Faith Formation Ink Slingers Michelle Schroeder Prayer

The Best Gift from Jesus

Jesus, gift, peace, Ascension, featured photo

I’ve read the words in the Gospels and I’ve heard the line proclaimed in Mass a million times, yet I’ve largely blown by it. But recently, my brain zoomed in on this sentence as I read the recounting of the Ascension of our Lord Jesus in Luke. “Peace be with you.” (Luke 24:36) 

Before reading the bible one recent evening, I spent a few minutes praying for people I know. Like so many of us, I have a lot of people in my life who are going through a variety of trials, from health to family conflict to personal struggles. I prayed for their healing, that God would fix what was broken in them. Then as I read Luke, I suddenly found Jesus’ choice of words so interesting. He was about to leave them to ascend to His Father and they were facing some very big trials and he gave them peace. Jesus didn’t give them happiness or an assurance of an easy road ahead.  He gave them peace, but what is that exactly?

Peace springs forth from faith. It is a calmness in the midst of a storm that reassures us that we are not alone and that God has everything in hand. Peace is not a guarantee that everything will work out as we want it to, but it is a promise that God’s plan will be fulfilled through us if we believe. It takes faith to accept that whatever happens to us here will ultimately, be the best possible result for our eternity. It may be difficult now, it may be painful now, but it will be for good. That knowledge, that awareness brings peace.

Peace is also something that we can’t achieve on our own.  It truly is a gift given to us when we place our trust in the Lord. It’s something that we have to pray that we can accept because, let’s face it, total trust may not be so easy to have in every situation. Surely, even when we are aware of this gift Jesus offers us, we may still face periods of fear, despair or panic.  We may have our “moments” of doubt and anxiety. The disciples certainly did. They initially freaked out in several situations! But when we consistently accept Christ’s offer of peace, we get to that place quicker. We may still have our first moment of panic but then we quickly remember Him. We are in His care; we are under His protection. Faith, that beautiful gift our Lord gives us, is the cornerstone of this peace. Accepting His gift of peace takes prayer and practice. The more we accept it, the more He gives us and the faster we move from anxiety to His peace.

As I reflected on this, it occurred to me that the best prayer that I can offer for anyone in any situation is that the peace of the Lord be upon them. There is simply no other remedy that will provide true, lasting relief! This understanding is changing the way I’m praying for others and for myself. We all need to accept the gift of peace from Jesus. It will help us ride out all of life’s crazy ups and downs with security and steadiness. We can then pass that gift to others who are navigating difficult paths and in doing so, spread His love and most importantly, His peace in our communities.


Ink Slingers Michelle Schroeder

The True Presence and Our Conviction

There’s been a lot of talk lately about many Catholics not believing in the True Presence of Christ in the Eucharist. Certain I was fully convicted, I hadn’t given much thought to my own conviction, until we met with our confirmation class and the topic was the Mass. One of the other adults who was leading the discussion talked about what it means to wholeheartedly believe in the True Presence and he posed a question: Would you die for a consecrated Host? It’s one thing to ask if you’d be willing to die for Jesus but it’s an entirely different thing to ask whether you would give up your life for a little round, flat piece of bread that you believe is Jesus. The truth is, American Catholics probably don’t have to ponder that question often. That is not our reality. We are not attending Mass in secret or having to attend moving churches that change locations so anti-Catholic militia won’t find us. We don’t worry about being abducted walking from our car in the parking lot to the church door. We don’t risk our lives to receive communion. And as a result, it’s easy to say we believe. We haven’t been tested. That is not to say that I want to switch places with Catholics in parts of the world where there is a very real and very significant threat, today. At this very moment, there are people in other parts of our world who are risking their lives to consume that host. I am friends with one such person who lives in India and as a Catholic priest, he is in danger. I pray for him and I worry about him, but I would not want to be in his shoes. While I’m grateful to be able to freely live my life as a Catholic, I am also aware that I’ve never had to put my money where my mouth is when it comes to the Eucharist. I can go through life believing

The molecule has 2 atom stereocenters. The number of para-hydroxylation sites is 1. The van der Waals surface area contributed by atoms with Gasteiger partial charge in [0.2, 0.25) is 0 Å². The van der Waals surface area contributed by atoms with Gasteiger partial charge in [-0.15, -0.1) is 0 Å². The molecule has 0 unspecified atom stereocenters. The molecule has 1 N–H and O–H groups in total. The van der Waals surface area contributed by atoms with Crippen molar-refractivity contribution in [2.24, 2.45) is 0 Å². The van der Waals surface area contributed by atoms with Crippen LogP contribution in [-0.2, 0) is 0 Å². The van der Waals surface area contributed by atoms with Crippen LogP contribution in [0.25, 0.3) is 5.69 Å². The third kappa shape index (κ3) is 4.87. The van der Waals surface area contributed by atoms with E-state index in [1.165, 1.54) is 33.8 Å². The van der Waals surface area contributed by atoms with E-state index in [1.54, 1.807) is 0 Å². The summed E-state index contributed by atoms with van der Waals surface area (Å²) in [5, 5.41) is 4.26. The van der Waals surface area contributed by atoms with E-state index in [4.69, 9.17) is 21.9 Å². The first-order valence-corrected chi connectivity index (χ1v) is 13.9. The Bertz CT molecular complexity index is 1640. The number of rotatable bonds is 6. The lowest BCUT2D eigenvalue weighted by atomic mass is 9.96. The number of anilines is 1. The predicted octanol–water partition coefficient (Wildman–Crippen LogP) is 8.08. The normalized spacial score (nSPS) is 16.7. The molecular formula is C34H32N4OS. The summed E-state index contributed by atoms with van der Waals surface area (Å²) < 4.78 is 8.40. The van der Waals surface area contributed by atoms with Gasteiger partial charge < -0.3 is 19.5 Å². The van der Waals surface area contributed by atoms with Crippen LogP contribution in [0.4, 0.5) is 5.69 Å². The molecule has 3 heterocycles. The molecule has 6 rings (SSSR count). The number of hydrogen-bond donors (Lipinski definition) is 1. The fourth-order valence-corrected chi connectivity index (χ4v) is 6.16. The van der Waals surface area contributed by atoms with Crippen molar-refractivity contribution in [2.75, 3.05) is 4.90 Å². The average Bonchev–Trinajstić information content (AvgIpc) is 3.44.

that I am a believer, yet I never have to prove it. This is, most certainly, a true first world problem. So, let’s take it down a notch to try to evaluate our conviction.

Let’s put it in terms that may be more relevant to our experience by asking ourselves these questions:

  1. Am I always in a state of grace when I receive Holy Communion? Many of us perceive it as a walk of shame to go through the line and receive a blessing but no Jesus. The fear of embarrassment may actually cause us to sin again if we receive Jesus while having a mortal sin on our soul.